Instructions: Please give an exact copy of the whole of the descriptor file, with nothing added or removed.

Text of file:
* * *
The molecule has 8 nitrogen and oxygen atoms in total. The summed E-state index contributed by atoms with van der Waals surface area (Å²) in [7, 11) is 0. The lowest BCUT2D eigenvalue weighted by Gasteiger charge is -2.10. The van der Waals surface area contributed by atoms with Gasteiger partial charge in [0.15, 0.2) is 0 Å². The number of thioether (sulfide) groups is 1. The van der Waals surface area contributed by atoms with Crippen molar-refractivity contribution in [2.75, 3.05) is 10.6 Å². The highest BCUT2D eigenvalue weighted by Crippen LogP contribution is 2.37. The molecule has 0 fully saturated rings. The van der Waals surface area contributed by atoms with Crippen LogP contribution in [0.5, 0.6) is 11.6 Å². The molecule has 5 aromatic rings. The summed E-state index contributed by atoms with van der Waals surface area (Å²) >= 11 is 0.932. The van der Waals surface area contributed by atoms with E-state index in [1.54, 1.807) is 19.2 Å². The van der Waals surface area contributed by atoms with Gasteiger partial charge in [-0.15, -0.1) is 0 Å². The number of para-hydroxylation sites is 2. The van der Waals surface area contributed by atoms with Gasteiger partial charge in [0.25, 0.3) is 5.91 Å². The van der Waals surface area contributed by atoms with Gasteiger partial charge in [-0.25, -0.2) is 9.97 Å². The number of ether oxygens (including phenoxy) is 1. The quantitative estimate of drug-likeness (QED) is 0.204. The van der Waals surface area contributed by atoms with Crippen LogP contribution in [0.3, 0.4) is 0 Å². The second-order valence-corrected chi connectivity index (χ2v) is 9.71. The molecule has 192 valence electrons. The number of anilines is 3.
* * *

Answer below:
The molecule has 8 nitrogen and oxygen atoms in total. The summed E-state index contributed by atoms with van der Waals surface area (Å²) in [7, 11) is 0. The lowest BCUT2D eigenvalue weighted by Gasteiger charge is -2.10. The van der Waals surface area contributed by atoms with Gasteiger partial charge in [0.15, 0.2) is 0 Å². The number of thioether (sulfide) groups is 1. The van der Waals surface area contributed by atoms with Crippen molar-refractivity contribution in [2.75, 3.05) is 10.6 Å². The highest BCUT2D eigenvalue weighted by Crippen LogP contribution is 2.37. The molecule has 0 fully saturated rings. The van der Waals surface area contributed by atoms with Crippen LogP contribution in [0.5, 0.6) is 11.6 Å². The molecule has 5 aromatic rings. The summed E-state index contributed by atoms with van der Waals surface area (Å²) >= 11 is 0.932. The van der Waals surface area contributed by atoms with E-state index in [1.54, 1.807) is 19.2 Å². The van der Waals surface area contributed by atoms with Gasteiger partial charge in [-0.15, -0.1) is 0 Å². The number of para-hydroxylation sites is 2. The van der Waals surface area contributed by atoms with Gasteiger partial charge in [0.25, 0.3) is 5.91 Å². The van der Waals surface area contributed by atoms with Gasteiger partial charge in [-0.25, -0.2) is 9.97 Å². The number of ether oxygens (including phenoxy) is 1. The quantitative estimate of drug-likeness (QED) is 0.204. The van der Waals surface area contributed by atoms with Crippen LogP contribution in [0.3, 0.4) is 0 Å². The second-order valence-corrected chi connectivity index (χ2v) is 9.71. The molecule has 192 valence electrons. The number of anilines is 3.